There is a new fishing scheme in town. The little buggers are sure to twist in multiple directions, luring their unsuspecting prey into their trap, then only to be pulled onto a boat and cut up for dinner, or worse, for bait.
Ok. Not the typical “fishing” as most of us know it. This is a “Phishing” scheme, otherwise known as a way to try to extract personal information from unsuspecting individuals for their profit, and your loss.
I got a voice message today. It said I was “hiding from the federal government and that it needed to stop, and to please call this number, 844.xxx.xxxx”. Well, I can assure you, the federal government may want to talk to me, but I certainly would not hide from them. Initially, I got a transcription of the call from my voicemail system. I found it amusing, so I decided to listen to the actual voicemail. Well, I’m sure it was an auto-caller, just dialing a list of numbers hoping to find someone that will call back and provide their personal information. So, I called. I was connected to Officer Daniel. When asked, I told them my name was John Carney and I was the Governor of Delaware (the Governor and I share the same name).
It was pretty obvious that this was a phishing scheme. First, the number originates in Iowa and, the person answering the phone was not Officer Daniel, as multiple calls resulted in multiple names. Every time I told the person answering my call who I was and that I was calling because there were many complaints to my office about calls from this number it resulted in them hanging up. Although, I did get a couple of interesting responses. One asked me what number received the voicemail (an indication that they don’t have names, only phone numbers.) Another said nothing more than “sorry to bother you.”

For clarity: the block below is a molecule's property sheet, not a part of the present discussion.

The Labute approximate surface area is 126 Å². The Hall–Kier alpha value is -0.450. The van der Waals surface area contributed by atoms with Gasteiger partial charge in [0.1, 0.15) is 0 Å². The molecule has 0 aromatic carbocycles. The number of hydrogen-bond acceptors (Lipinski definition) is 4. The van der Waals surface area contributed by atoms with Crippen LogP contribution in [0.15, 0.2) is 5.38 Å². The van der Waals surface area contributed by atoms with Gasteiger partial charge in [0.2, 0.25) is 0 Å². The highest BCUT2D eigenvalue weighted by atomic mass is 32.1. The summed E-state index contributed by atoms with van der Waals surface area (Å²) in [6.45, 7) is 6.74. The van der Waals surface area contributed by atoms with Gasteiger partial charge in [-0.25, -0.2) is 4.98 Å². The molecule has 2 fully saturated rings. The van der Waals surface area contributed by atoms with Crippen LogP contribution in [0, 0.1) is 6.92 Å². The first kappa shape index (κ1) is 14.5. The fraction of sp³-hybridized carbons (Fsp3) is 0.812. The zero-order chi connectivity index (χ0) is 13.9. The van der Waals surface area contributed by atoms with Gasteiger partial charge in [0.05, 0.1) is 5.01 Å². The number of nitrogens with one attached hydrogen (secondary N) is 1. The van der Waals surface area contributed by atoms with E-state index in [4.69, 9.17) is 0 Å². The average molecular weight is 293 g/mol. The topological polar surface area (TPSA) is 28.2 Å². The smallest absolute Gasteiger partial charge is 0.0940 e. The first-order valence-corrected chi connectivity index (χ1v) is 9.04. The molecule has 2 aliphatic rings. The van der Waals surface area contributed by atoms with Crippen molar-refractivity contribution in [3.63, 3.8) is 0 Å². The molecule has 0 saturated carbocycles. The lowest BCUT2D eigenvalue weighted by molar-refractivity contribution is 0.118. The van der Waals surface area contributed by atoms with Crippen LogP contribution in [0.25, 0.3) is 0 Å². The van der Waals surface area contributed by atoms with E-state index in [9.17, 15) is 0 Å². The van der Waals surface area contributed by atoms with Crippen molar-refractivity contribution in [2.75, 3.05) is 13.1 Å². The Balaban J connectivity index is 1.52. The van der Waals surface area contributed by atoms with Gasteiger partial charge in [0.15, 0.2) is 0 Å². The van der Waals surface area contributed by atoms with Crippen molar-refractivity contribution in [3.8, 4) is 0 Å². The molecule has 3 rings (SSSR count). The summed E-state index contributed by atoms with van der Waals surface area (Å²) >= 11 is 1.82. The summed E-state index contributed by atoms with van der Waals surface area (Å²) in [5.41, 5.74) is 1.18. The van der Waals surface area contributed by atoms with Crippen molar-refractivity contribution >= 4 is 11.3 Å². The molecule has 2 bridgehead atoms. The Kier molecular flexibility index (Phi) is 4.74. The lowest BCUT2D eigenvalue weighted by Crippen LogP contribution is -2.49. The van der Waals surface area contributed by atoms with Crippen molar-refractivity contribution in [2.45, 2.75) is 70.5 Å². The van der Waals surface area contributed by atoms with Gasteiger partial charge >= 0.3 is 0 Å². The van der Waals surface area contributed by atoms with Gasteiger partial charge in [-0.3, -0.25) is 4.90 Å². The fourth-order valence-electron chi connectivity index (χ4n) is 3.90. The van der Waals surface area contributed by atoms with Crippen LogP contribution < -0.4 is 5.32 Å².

I must say, I did have a good time calling the number to see what responses I would get. I enjoyed bothering them as I really despise people that prey on unsuspecting individuals. But, the moral of the story is this: If you get a call from someone claiming something absurd (like you are hiding from the federal government) and tell you to call the number, you have a couple of options. The best is to delete the message or hang up. If you do call, and realize it’s a scam, then hang up and immediately call the local authorities to report the incident. Then, tell ALL of your friends and co-workers about what happened so that they can be prepared if it happens to them.
If you find out too late that you are the victim of identity theft, or even suspect that you may be, you need to call the all credit reporting agencies as soon as possible. File a report with them and ask to have a fraud alert put on your information. This is good for 90 days, and hopefully cover you before anyone can take out credit in your name. You should also call the local police station and make a report. If there is no police report of the incident, then it didn’t happen, and you have very little in the way of recourse. Even after doing this, there is little you can do, but the agencies will take your report a bit more seriously because they now consider it a valid complaint. In a future blog, I’ll go through all the steps and recommendations you should use if you find yourself in this situation. Unfortunately, it happened to me, so I have been through this process several times.
But, let’s look at the numbers (all theoretical). If they call 1,000 numbers and get just 10% of them to call back, that’s 100 call backs. Now, if just 10% of those callers don’t really understand what’s happening then that’s 10 people that just had their personal information compromised. That is well worth the chance of being shut down in a couple of days when you consider that the number of calls made by an auto-dialer can be 100 or 1000 times the number I used in my example.
I typically say “If it sounds too good to be true, it probably is”, but I would turn that around and say “If it sounds too ludicrous to be true, it more than likely is” and you should ignore it completely. You must always be vigilant of providing your personal information to anyone on the phone. I would even go so far as to say that you should never provide any personal identification over the phone unless you initiated the call and know exactly who you are speaking with.
Until next time, cheers.